From my grandparents farm to my backyard (aka our $11.45 coop)


In the Brooder
9 Years
Jun 13, 2010
Although I grew up on a small farm with chickens, goats, sheep, etc, my husband and I are total newbies at the backyard chicken raising adventure. We spent hours and hours pouring over coop designs on this forum before we set about building our own. We knew we wanted nesting boxes that can be accessed from outside the coop, and something that was easy to clean and comfortable and secure for our girls. We also wanted to keep costs to a minimum and to use recycled materials as much as possible.

We are fortunate to have access to old barn wood and the remains of a very large hen house and chicken yard on my grandparents 60-year-old farm. We made a few trips out there to see what was available and came away with almost everything we needed to build our coop and run. The nesting boxes are made from old army ammunition boxes, the framing is lumber reclaimed from my grandparents barns and outbuildings, the smaller guaged chicken wire was from pen my grandparents used to raise pheasant and quail chicks, and the larger guaged chicken wire is from my grandparents chicken yard (which was the size of most urban back yards!). My favorite part of the coop is the bead-board cabinet doors that we found in my grandparent's garage, complete with their original (naturally distressed- very chic! lol) white paint and red latches and hinges.

We had to make several design modifications to accomodate the materials we had on hand, but we are very pleased with the result. My husband and two older kids (ages 10 and 8), figured out the final design and made it all work together. The kids helped with all of the measuring and cutting and construction, and it was a great family project. Our final out-of-pocket cost for materials was $11.45. Our result: a safe and comfortable coop and run made almost entirely from recycled, reclaimed, and repurpose materials.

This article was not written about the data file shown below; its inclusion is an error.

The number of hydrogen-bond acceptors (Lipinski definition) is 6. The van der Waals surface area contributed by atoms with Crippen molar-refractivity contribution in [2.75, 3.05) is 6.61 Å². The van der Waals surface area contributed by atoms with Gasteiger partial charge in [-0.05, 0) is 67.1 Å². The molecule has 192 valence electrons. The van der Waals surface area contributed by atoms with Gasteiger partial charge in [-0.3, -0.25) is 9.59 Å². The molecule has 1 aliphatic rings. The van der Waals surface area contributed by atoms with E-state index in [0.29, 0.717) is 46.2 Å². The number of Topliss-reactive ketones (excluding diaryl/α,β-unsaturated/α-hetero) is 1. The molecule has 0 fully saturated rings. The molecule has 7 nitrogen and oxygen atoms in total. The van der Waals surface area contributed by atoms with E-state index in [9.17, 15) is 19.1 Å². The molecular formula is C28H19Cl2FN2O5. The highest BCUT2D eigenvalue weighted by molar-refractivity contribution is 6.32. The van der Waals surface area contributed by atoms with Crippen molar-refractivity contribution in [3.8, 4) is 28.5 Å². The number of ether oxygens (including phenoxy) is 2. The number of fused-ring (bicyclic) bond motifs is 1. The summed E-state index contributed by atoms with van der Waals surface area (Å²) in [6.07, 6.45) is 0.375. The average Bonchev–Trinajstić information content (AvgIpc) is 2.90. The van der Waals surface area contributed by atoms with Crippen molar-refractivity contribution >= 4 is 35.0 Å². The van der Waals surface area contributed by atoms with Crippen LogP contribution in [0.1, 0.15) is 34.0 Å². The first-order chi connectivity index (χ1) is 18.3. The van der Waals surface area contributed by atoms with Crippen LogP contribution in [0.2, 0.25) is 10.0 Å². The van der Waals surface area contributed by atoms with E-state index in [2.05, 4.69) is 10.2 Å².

Every time I see it, I smile because it reminds me of my grandparents' farm!

(our babies at one week checking out their new digs- we can't wait until they're big enough to move into their big-girl home!)


9 Years
May 18, 2010
Semora NC - on the VA line
that is very cool and I love that you used all that recycled stuff. I am planning on tearing down one of my family's old tobacco barns that the roof fell in on and reusing the wood to make another big coop later in the year. The barn is 40+ years old and is made of red and white oak boards that for some reason oak gets EXTREMELY hard when it ages out like that and one of the best woods. I don't see why more people don't try to take advantage of old wood and recycled things!

you guys did a great job and it looks so cute!


10 Years
Feb 20, 2009
Looks great, and good for you for saving money! I live in my grandparent's old homestead, so I have used mainly recycled materials too - I guess we're reducing our carbon footprint! Hehe nothing wrong with being green.

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